What would be truly surprising, would be to find that sound could not suggest color, that colors could not evoke the idea of a melody, and that sound and color were unsuitable for the translation of ideas, seeing that things have always found their expression through a system of reciprocal analogy.
—Charles Baudelaire (1821–1867)
A LOT OF people think of creativity as a form of divine inspiration, a natural blessing, an external force that we don’t or can’t control. It kisses the chosen, so we assume, and leaves those less fortunate behind in the dark. But creativity is a lot more than that — far less mystical, it is a method of thinking that can be acquired. And even more importantly, it is a choice! A choice that has the power to alter the way we experience the world and how we feel and think about it — and that ultimately changes us as human beings.
As an artist and synesthete (synesthesia = the cross-wiring of the senses), I would like to trigger these processes by using various methods of blending the senses to explore and advance this development of creativity.
what is synesthesia?
We usually experience the world with our five senses — we use our nose to smell, tongue to taste, eyes to see, our ears to hear, and our sensory nerves to touch and feel. However, what would happen, would we not only hear a sound but also feel it, taste it or see it?
Even though the synesthetic experience comes involuntarily for the synesthete, research, along with a fascinating study by the University of Sussex, has shown that certain synesthetic sensations and experiences can be trained and learned for everybody. One of the most surprising outcomes of the study was that those who underwent the training also saw their IQ jump by an average of 12 points, compared to a control group that didn’t undergo training.
the unified brain
How can we benefit from a more unified brain? What does it mean for our perception of reality and our interaction with it? What does it mean to be creative? How can we more effectively use our creativity in daily life — or even at work, for different approaches towards problem-solving?
Our memory clearly functions on a higher level when we are able to connect information with additional sensory experiences. The design world already takes advantage of this and knows what is called synesthetic design that incorporates as many senses as possible in the process of product development. And on a different note, recent scientific experiments with the (lab controlled) usage of LSD showed the ability of a more cross-wired brain to eventually break through addictions and problematic behavior patterns.
We are only at the beginning of understanding the immensity of this fascinating world.
what color is thursday?
The workshop series What Color is Thursday? consists of 5 two hour sessions, which will explore different cross-sensory relationships. Its focus lies on doing and creating, as it is proven that this is the best and most efficient way of actively experiencing, learning and reshaping cognitive patterns.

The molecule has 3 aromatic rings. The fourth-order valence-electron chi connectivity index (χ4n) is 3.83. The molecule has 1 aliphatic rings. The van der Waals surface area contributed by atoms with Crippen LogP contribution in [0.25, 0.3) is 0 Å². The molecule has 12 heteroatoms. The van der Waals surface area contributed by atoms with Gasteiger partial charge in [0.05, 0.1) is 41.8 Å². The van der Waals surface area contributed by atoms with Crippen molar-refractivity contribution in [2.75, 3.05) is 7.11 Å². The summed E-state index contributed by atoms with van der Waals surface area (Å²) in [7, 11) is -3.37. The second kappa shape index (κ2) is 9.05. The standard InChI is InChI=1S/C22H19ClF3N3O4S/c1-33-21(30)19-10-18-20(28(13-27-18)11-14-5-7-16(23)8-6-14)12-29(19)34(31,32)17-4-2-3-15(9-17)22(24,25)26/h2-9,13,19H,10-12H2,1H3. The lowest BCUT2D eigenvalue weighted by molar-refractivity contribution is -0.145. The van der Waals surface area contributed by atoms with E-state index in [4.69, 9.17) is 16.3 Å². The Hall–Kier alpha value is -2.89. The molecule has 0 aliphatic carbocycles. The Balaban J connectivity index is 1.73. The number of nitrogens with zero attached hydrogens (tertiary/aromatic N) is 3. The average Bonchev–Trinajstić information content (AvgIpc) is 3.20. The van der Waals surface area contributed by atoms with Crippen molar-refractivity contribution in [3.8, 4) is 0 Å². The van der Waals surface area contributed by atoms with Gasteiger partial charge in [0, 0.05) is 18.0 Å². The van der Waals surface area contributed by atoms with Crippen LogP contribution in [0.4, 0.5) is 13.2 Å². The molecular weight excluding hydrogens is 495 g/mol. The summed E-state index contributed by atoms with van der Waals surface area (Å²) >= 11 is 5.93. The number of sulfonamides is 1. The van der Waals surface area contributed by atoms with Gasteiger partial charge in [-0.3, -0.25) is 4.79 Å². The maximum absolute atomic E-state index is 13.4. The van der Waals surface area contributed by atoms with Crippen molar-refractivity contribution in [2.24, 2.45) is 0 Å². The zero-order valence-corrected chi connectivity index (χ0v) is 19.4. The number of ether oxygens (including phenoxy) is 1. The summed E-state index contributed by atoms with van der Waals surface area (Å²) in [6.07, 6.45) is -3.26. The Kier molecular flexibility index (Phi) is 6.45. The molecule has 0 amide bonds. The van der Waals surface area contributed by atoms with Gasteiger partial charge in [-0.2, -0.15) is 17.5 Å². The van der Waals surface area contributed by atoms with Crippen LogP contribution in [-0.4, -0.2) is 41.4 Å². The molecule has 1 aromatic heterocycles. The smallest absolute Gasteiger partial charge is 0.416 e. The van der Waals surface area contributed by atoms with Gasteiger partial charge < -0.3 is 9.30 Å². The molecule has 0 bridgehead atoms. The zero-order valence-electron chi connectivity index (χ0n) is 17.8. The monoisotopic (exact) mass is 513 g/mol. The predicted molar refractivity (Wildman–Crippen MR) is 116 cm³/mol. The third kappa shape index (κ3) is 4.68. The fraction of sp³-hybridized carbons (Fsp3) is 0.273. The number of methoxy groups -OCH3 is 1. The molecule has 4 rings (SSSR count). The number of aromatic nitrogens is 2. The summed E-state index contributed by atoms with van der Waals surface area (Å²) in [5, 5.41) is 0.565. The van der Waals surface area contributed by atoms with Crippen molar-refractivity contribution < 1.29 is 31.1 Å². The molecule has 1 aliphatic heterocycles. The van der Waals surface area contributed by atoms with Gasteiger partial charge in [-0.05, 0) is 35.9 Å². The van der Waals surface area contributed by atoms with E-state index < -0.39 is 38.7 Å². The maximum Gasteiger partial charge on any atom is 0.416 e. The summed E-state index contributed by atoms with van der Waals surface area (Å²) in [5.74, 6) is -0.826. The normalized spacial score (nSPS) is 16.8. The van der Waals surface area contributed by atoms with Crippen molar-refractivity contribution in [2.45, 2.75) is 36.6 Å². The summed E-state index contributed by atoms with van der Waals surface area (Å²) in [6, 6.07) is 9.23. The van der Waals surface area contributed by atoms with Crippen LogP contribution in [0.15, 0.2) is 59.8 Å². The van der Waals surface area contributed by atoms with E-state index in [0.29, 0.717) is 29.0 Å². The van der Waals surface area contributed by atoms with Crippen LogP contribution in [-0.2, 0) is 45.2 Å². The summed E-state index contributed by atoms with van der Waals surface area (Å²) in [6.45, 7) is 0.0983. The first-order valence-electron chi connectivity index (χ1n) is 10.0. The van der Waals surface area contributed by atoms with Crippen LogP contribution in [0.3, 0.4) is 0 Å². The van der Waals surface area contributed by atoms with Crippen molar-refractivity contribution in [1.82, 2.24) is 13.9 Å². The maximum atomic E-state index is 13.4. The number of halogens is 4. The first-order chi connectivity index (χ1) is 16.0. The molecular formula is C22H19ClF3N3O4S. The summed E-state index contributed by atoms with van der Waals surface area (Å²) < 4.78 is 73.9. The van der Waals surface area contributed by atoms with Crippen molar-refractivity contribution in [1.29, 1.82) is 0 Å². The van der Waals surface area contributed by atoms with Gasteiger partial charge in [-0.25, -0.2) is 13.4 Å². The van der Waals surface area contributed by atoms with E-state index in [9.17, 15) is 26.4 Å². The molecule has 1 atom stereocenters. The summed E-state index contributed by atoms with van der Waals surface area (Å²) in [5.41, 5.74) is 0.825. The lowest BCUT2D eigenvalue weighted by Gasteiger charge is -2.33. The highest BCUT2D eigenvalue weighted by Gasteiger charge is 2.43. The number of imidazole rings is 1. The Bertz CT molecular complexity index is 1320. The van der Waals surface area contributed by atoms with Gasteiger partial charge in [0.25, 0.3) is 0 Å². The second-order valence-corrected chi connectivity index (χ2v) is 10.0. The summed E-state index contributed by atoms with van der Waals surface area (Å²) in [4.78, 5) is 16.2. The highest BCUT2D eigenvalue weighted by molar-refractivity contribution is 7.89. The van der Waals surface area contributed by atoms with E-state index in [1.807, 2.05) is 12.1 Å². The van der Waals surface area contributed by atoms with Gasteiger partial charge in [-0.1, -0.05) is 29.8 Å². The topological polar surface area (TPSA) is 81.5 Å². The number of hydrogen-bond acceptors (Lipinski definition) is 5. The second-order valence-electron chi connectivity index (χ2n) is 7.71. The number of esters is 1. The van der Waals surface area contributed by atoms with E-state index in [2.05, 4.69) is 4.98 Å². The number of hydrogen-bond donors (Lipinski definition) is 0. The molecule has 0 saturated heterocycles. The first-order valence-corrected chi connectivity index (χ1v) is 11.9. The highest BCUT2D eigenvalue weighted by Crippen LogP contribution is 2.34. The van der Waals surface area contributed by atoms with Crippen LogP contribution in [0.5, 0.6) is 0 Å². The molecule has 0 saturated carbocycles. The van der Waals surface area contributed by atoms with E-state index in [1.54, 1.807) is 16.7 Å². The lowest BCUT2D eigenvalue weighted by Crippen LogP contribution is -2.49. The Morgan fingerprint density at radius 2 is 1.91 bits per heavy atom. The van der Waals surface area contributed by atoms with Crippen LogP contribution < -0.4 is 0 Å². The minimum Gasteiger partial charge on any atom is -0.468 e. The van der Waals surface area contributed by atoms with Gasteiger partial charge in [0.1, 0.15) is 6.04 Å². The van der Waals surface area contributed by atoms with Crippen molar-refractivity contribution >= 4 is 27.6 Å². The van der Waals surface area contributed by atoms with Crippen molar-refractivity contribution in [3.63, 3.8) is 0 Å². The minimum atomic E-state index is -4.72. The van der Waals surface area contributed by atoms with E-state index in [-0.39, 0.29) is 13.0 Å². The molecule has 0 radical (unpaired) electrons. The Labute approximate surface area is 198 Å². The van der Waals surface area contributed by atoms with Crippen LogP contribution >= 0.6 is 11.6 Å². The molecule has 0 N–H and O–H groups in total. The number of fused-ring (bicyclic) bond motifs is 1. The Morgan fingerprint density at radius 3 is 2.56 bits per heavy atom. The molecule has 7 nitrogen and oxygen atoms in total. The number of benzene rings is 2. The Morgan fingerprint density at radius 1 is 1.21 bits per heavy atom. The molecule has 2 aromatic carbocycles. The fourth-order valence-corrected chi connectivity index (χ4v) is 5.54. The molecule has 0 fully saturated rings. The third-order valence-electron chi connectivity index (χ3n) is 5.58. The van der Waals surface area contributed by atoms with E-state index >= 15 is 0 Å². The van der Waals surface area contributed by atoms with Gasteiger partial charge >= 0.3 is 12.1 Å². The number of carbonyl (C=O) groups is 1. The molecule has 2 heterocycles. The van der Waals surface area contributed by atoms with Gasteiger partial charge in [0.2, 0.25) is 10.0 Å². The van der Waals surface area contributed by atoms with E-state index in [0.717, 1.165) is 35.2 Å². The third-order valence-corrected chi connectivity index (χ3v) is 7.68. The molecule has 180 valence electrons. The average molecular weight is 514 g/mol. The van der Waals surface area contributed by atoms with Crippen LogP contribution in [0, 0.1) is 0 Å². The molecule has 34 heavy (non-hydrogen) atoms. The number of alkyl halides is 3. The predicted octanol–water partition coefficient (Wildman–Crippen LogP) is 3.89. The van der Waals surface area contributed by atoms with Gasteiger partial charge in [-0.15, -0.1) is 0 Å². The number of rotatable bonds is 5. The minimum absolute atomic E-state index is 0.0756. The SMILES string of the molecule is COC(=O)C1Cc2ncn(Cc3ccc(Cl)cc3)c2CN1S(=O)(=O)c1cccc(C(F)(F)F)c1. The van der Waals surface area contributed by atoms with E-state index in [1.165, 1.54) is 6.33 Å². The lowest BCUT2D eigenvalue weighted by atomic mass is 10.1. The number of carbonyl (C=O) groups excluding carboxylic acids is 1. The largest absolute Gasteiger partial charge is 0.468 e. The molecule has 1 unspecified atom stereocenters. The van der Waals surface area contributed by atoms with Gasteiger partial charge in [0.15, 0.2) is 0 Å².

Although this hands-on workshop will use artistic means, you don’t have to be an artist, to discover the creative richness of a different perception — and how it can affect your life.
Individual courses are offered for adults or children (age groups 5-7, 8–11 and 12–16). The minimum number of participants is 5, the maximum 10.
I fused the beauty of dreaming and the reality of life into a single blissful color … On a clear bright day even the softness of the sounds is golden.
—Fernando Pessoa (1888–1935), The Book of Disquiet
Interesting things happen when the creative impulse is cultivated with curiosity, freedom and intensity.
—Saul Bass (1920–1996)
Yehudis Jacobowitz – born in 1970 in Munich, is a certified graphic designer, visual artist, and lecturer with years of experience working for European agencies, and her own studio, Hidur Design Works. For almost 20 years, Yehudis has also been a lecturer for graphic design at academies in Munich (Macromedia) and Jerusalem (Lander College), teaching individual and online courses of graphic design, computer graphics, creativity techniques, design thinking, typography, and print.
As a teacher and creative professional, she’s been continuously exposing herself to the creative process, accompanying each student on their own creative journey, to help them grasp its beauty – always one of her most exciting adventures.
As a synesthete, experiencing ongoing cross-sensory sensations (sound-color synesthesia / auditory-tactile synesthesia), Yehudis integrated the idea of the blending of senses into her teaching, while developing workshops for adults and children to encourage a unique view of creativity – an extension of our sensual perception.
We offer this workshop in Jerusalem and its surrounding areas, and in Tel Aviv. If you are interested in bringing the workshop to your neighborhood, please get in touch with us for all further details.
Where people aren’t having any fun, they seldom produce good work.
—David Ogilvy (1911–1999)